Making an Impact in Collegiate Soccer
John Smith is a winner with a focus on developing players to be their best. Determined to take Cornell University’s Men’s Soccer program to new heights, Smith, who joined Cornell March 2016, is also recognized for developing professional players who make a big impact.
John Smith, the head coach of the Cornell Men’s Soccer team, is one of the most highly acclaimed collegiate coaches in America. A man with a vision and a plan, Smith left Stanford after the team’s historic victory to take over as head coach at Cornell men’s soccer program.
While driven to win, super smart Smith is motivated to inspire his players to reach their highest level of performance — on and off the field.
As Associate Head Coach at Stanford, Smith helped lead the Cardinals to its first national title in 2015 when they defeated Clemson 4-0. This was a historic victory, earning the largest final score margin since 1975 and scoring the highest number of goals in an NCAA final since 1996.
Smith is a man who knows how to build a winning team in the NCAA Division I.
Last season at Cornell, Smith’s team led the Ivy League in goals per game, with an average of 1.765. With Smith at the helm, Cornell’s Big Red has shown massive improvement, posting a double-digit winning season and is climbing the charts, leaping over Clemson, Columbia and Princeton. Currently ranked by NCAA DI as #50 at the close of December 2018, Cornell may still have to earn its spot in the top ten with Indiana, Wake Forest, North Carolina and Notre Dame but it has shown a meteoric rise.
A great head coach who is able to share his vision with his players and inspire them to reach their peak performance, Smith is a former striker. A native of Manchester, England, Smith came to the USA to attend college and earned Scholar-Athlete of the Year in 1996.
Smith was selected 13th overall in the 1997 MLS SuperDraft by the Columbus Crew.
At Stanford, he worked primarily with strikers such as Jordan Morris, helping the collegiate player develop into one of America’s best forwards.
Morris was the first active college player to receive a cap for the U.S. Men’s National Team since 1995. A two-time All-American and Hermann Award Winner, Morris signed a pro contract with the Seattle Sounders FC in 2016. Now, the 24-year-old is on track to potentially earn over $1 million per year.
Morris is not the only pro Smith has developed. Among others are Real Salt Lake’s Corey Baird, the 2018 MLS Rookie of the Year and Adam Jahn who was selected by San Jose Earthquakes into the 2013 MLS Superdraft.
Smith has recently announced his seven newcomers to the Cornell program. What will the future be like for these incoming freshmen? As one of the top collegiate coaches in America, what is Smith’s coaching philosophy? Does he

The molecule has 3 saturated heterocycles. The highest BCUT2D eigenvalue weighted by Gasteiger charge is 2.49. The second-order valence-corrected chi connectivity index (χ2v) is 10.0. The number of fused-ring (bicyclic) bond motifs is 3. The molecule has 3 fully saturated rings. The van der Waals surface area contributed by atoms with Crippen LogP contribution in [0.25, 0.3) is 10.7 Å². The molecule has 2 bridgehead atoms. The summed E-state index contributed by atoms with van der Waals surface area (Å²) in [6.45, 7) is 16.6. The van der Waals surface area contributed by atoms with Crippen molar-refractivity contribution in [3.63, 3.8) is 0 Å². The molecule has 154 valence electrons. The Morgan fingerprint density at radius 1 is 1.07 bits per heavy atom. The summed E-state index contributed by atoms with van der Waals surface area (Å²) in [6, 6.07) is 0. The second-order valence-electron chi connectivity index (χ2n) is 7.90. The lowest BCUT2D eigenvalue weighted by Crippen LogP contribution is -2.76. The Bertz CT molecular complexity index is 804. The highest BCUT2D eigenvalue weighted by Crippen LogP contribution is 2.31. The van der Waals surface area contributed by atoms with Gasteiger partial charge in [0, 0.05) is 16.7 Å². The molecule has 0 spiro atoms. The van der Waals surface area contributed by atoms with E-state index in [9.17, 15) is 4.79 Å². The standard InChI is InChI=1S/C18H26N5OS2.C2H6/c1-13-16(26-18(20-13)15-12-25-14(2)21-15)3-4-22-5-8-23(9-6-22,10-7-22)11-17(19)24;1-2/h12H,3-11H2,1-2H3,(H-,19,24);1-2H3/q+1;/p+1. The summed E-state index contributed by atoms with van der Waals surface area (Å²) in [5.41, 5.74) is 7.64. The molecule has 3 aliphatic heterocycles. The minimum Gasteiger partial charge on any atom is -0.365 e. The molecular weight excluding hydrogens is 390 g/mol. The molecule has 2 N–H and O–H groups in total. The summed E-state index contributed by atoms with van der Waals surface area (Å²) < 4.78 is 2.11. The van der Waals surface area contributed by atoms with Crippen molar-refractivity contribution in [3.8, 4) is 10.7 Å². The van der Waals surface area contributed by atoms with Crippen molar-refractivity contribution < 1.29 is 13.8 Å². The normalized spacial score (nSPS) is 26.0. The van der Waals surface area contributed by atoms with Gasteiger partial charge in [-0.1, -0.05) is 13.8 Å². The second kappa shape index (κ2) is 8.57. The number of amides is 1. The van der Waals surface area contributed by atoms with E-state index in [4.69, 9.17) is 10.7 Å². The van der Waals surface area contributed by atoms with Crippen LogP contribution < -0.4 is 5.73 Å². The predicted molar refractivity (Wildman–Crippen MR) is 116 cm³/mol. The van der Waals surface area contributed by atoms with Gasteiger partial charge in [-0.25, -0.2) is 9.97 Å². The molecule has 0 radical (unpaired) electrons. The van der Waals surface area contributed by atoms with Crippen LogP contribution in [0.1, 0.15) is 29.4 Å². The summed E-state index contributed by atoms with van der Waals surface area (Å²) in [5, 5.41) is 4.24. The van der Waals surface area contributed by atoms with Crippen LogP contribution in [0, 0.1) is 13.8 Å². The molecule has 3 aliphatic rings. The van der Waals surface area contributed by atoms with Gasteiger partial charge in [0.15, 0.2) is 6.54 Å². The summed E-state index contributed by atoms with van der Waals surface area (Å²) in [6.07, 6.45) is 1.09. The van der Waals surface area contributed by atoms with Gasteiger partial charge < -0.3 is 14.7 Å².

SoccerToday’s Interview with Cornell’s John Smith
Diane Scavuzzo: What was the #1 reason you took over the head coaching position at Cornell? What attracted you the most?
John Smith:I decided to take over Cornell because of the wonderful challenge it posed. The thought of taking over a program which was already at a good level had less appeal to me. I was attracted to the prospect of building something at yet another incredible university.
Campuses like these are vibrant, and, whichever corner you turn, you are inevitably brushing shoulders with talent, in one way, shape, or form.
Diane Scavuzzo: What does it take to win in Division I soccer?
John Smith: I wish I had the answer to what it takes to win in Division I soccer, but I really don’t. Some of it, I believe, depends on whether or not your version of winning is completely linked to the numbers in the win-loss column.
Judging college coaches simply based on the numbers would be unfair.
This is especially true when you are coaching 18-year-olds to 22-year-olds student-athletes who are experiencing some of the most wonderful, weird, exciting and heartbreaking years of their lives.
In that kind of an environment, there are multiple ways to both win and lose. Any coach who is managing to develop a healthy environment of togetherness, and who is demonstrating positive leadership is already winning in my book. Having a great record becomes an added bonus.
Diane Scavuzzo: What was the toughest challenge leading your Stanford team to the NCAA title in 2015? What are you most proud of?
John Smith: Stanford is the most difficult school for student-athletes to gain admittance. My main role within the program was recruiting, and therefore I witnessed this firsthand. I lost count of the number of prospective soccer players who did not have the academic profile for Stanford, and yet they earned their way into some of the top schools in the country. This made the pool of players we could genuinely look at relatively small.
Ultimately, when I look back at my time at Stanford I am most proud of the kind of guys we brought in to the program. We did not sacrifice any of our values by bringing in phenomenal players who didn’t quite fit our profile. The guys could all play, but they were even better people.
Diane Scavuzzo: What is your coaching philosophy? How do you inspire players?
John Smith:Broadly speaking, my philosophy is to help kids achieve and thrive in this sport. Along the way, each of them undoubtedly encounters obstacles – some more so than others. It’s my job to guide them through their rough patches, and get them back to a place where they’re confident and motivated to improve.